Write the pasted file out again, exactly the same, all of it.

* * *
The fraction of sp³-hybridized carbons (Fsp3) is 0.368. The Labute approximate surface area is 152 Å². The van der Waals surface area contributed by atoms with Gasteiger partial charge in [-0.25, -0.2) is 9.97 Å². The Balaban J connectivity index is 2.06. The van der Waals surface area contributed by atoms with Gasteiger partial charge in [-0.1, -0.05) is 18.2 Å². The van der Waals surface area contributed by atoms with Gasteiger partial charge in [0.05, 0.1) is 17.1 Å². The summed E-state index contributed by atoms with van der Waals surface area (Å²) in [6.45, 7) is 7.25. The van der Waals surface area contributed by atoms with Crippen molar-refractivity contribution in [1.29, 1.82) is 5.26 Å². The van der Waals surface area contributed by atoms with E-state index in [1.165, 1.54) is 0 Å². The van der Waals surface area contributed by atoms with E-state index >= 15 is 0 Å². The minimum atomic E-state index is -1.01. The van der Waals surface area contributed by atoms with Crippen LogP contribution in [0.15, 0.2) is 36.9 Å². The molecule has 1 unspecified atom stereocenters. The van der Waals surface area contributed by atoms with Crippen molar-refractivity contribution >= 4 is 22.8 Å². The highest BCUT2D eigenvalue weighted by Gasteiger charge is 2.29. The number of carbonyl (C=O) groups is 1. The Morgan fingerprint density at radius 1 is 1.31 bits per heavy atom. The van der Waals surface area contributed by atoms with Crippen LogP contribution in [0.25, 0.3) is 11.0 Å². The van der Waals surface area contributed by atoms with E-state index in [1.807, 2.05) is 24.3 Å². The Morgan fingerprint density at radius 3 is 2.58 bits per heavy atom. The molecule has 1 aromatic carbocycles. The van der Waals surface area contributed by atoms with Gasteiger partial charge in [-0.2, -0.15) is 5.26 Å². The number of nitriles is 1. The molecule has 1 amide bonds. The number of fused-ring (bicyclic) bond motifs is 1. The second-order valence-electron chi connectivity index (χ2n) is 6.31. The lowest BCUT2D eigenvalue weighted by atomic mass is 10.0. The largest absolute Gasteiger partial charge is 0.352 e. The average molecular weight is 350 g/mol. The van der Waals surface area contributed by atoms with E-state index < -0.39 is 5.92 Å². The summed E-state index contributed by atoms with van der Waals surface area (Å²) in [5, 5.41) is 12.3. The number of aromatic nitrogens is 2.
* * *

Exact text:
The fraction of sp³-hybridized carbons (Fsp3) is 0.368. The Labute approximate surface area is 152 Å². The van der Waals surface area contributed by atoms with Gasteiger partial charge in [-0.25, -0.2) is 9.97 Å². The Balaban J connectivity index is 2.06. The van der Waals surface area contributed by atoms with Gasteiger partial charge in [-0.1, -0.05) is 18.2 Å². The van der Waals surface area contributed by atoms with Gasteiger partial charge in [0.05, 0.1) is 17.1 Å². The summed E-state index contributed by atoms with van der Waals surface area (Å²) in [6.45, 7) is 7.25. The van der Waals surface area contributed by atoms with Crippen molar-refractivity contribution in [1.29, 1.82) is 5.26 Å². The van der Waals surface area contributed by atoms with E-state index in [1.165, 1.54) is 0 Å². The van der Waals surface area contributed by atoms with E-state index >= 15 is 0 Å². The minimum atomic E-state index is -1.01. The van der Waals surface area contributed by atoms with Crippen LogP contribution in [0.15, 0.2) is 36.9 Å². The molecule has 1 unspecified atom stereocenters. The van der Waals surface area contributed by atoms with Crippen molar-refractivity contribution >= 4 is 22.8 Å². The highest BCUT2D eigenvalue weighted by Gasteiger charge is 2.29. The number of carbonyl (C=O) groups is 1. The Morgan fingerprint density at radius 1 is 1.31 bits per heavy atom. The van der Waals surface area contributed by atoms with Crippen LogP contribution in [0.25, 0.3) is 11.0 Å². The van der Waals surface area contributed by atoms with E-state index in [1.807, 2.05) is 24.3 Å². The Morgan fingerprint density at radius 3 is 2.58 bits per heavy atom. The molecule has 1 aromatic carbocycles. The van der Waals surface area contributed by atoms with Gasteiger partial charge in [-0.2, -0.15) is 5.26 Å². The number of nitriles is 1. The molecule has 1 amide bonds. The number of fused-ring (bicyclic) bond motifs is 1. The second-order valence-electron chi connectivity index (χ2n) is 6.31. The lowest BCUT2D eigenvalue weighted by atomic mass is 10.0. The largest absolute Gasteiger partial charge is 0.352 e. The average molecular weight is 350 g/mol. The van der Waals surface area contributed by atoms with E-state index < -0.39 is 5.92 Å². The summed E-state index contributed by atoms with van der Waals surface area (Å²) in [5, 5.41) is 12.3. The number of aromatic nitrogens is 2.